scuppernong n : amber-green muscadine grape of southeastern United States
A scuppernong is a large type of muscadine, a type of grape native to the southeastern United States. It usually has a greenish or bronze color, and is similar in appearance and texture to a white grape, but rounder and about 50% larger.
The name comes from the Scuppernong River in North Carolina, where it was found and first cultivated during the 17th century. The name itself traces back to the Algonquian word ascopo meaning "sweet bay tree".
The fruit consists of four parts: the outer skin or hull; the pulp, or 'meat'; seeds; and juice.
Several small green seeds are found in each grape. The skin is very thick and tart. The pulp is viscous and sweet. The seeds, which are bitter, can be swallowed with the pulp or extracted and spit out. The most desired part of the scuppernong is the sweet juice that lies underneath its skin.
Scuppernongs figure prominently in the story "The Goophered Grapevine" (1887) by Charles W. Chesnutt, and are also mentioned in the book To Kill a Mockingbird by Harper Lee. The scuppernong also figures prominently in William Faulkner's novel Absalom, Absalom! as the plant under which Colonel Thomas Sutpen and Washington Jones sit down to drink.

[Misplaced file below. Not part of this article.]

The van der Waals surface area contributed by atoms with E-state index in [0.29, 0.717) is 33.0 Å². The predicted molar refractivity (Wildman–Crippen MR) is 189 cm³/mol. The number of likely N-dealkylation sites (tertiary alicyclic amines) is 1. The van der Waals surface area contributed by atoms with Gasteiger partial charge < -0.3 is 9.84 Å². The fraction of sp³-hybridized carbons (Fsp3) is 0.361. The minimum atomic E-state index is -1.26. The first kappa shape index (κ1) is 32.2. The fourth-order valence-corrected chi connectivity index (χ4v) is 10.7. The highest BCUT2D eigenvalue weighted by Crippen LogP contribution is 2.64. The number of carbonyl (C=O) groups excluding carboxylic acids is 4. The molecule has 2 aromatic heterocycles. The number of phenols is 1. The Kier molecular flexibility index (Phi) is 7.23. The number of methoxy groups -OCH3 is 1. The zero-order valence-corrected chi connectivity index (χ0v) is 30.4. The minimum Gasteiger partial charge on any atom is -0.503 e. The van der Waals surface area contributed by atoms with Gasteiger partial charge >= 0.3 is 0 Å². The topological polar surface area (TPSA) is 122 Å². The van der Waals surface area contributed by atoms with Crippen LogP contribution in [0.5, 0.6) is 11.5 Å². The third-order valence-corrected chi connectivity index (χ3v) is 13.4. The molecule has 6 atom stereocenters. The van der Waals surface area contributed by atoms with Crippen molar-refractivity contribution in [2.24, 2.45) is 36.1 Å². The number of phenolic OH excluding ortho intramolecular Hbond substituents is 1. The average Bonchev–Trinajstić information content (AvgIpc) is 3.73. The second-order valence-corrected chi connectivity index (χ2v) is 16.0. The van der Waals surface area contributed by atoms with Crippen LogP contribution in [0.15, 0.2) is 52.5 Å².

The winter will be short, the summer long, The autumn amber-hued, sunny and hot, Tasting of cider and of scuppernong;
Elinor Wylie, from Wild Peaches, Nets to Catch the Wind (1921)
In addition, according to herbal lore, eating this whole grape also has health benefits. The hull adds a significant amount of fiber to the diet; while the seeds when chewed provide a grape-seed extract that can aid in improving memory and other functions. While no scientific validation of this fact is availalble, it still makes for another good excuse to enjoy this truly Southern delicacy.
Wines, jellies and jams can also be made from scuppernongs. It is thought they were the first native grape to be cultivated for these purposes.